Hey, do you like riddles? Try this one out, I bet you don’t get it. What’s white and black and red all over? Give up? The answer is Berta Dalloger’s two-story, white, Dutch colonial down on the corner of 27th and Cornsmut, that’s what! (Technically the color is “Swiss coffee” but that’s just another name for white.) The reason it’s black and red all over is that Berta’s got bugs, Box Elder Bugs.

Let’s pump the brakes for a second. I’m not trying to put Berta on blast. Come the fall here in the Willamette Valley and much of Oregon in general there are thousands of homes plagued by the same affliction as our poor fictional Berta. As temperatures drop, these pesky flyers are drawn to the sun-warmed exterior of your home like a moth to a flame. Once there they un-intentionally creep out and harass the inhabitants. “What can we do about this menace?” you ask. We’ll get to that soon, but first, let us learn a little about the box elder bug.


The Box Elder Bug: A Closer Look

The box elder bug, scientifically known as Boisea trivittata, is a member of the true bug family Rhopalidae. One of its most striking features is its vibrant coloration, featuring a dark, elongated body adorned with vivid red markings. These bold colors serve as a warning to potential predators, signaling that the box elder bug is not to be trifled with.

Box elder bugs are primarily herbivores, with a particular affinity for the seeds of box elder trees (Acer negundo), although they may also feed on other maple species. During the summer months, these insects can be found feasting on the seeds, twigs, and leaves of their preferred host trees. Interestingly, box elder bugs have specialized mouthparts designed for piercing and sucking, allowing them to extract sap and juices from plants.


The Life-Cycle of Box Elder Bugs:

The life-cycle of box elder bugs is a remarkable journey through various stages, from egg to nymph to adulthood. It typically starts in late spring or early summer when adult box elder bugs lay their tiny, barrel-shaped eggs on the leaves, bark, or crevices of their host trees. These eggs are a striking red color and are often laid in clusters.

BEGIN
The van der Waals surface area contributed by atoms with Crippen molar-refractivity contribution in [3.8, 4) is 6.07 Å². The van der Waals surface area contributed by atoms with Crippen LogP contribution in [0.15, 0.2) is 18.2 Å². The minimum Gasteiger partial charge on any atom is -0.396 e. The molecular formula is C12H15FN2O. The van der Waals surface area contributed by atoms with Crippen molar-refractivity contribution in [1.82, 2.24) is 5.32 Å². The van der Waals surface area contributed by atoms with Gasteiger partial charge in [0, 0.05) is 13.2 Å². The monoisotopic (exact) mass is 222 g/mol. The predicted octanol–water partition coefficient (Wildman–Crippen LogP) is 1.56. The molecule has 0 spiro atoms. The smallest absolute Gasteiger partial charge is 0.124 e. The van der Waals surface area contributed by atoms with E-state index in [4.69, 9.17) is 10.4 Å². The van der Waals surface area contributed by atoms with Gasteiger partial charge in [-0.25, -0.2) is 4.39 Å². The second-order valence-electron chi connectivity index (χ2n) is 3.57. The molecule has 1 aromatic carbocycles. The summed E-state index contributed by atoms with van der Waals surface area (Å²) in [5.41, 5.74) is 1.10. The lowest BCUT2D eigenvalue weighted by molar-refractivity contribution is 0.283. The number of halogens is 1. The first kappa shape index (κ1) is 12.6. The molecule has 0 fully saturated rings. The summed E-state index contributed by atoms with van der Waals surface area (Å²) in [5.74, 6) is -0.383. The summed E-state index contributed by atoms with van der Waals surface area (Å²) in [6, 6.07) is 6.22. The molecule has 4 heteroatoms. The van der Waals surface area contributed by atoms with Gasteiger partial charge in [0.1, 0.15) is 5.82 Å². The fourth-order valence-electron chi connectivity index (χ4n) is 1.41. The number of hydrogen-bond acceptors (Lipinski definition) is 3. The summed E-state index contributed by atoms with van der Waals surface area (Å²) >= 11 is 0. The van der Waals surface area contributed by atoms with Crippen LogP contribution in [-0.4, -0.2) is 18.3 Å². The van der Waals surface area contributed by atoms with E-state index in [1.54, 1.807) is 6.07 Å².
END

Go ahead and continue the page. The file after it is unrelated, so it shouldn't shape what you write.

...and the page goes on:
Once the eggs hatch, the nymphs emerge. At this stage, they are mostly red and lack the wings of the adults. Nymphs go through several molts, shedding their exoskeleton as they grow. As they mature, they develop the characteristic red and black coloration that makes adult box elder bugs so distinctive.

With the arrival of fall and cooler temperatures, box elder bugs begin to seek shelter for the winter. They are known for congregating on the sunny sides of buildings, where they enter small cracks and crevices to overwinter. During this time, they enter a state of semi-dormancy, emerging when temperatures warm up in the spring to resume their feeding and reproductive activities.


Box Elder Bugs congregating on the exterior of a home with shake siding.

Box Elder Bugs congregating on the exterior of a home.


At this point, I can imagine you’re thinking “Really neat, but I have box elder bugs and I need to get rid of them, so please spare me the recipe blog intro!” Okay! I hear you, I put together a list of helpful hints for managing your box elders this season, and if you’ve made it this far you earned it.


  • Sealing Entry Points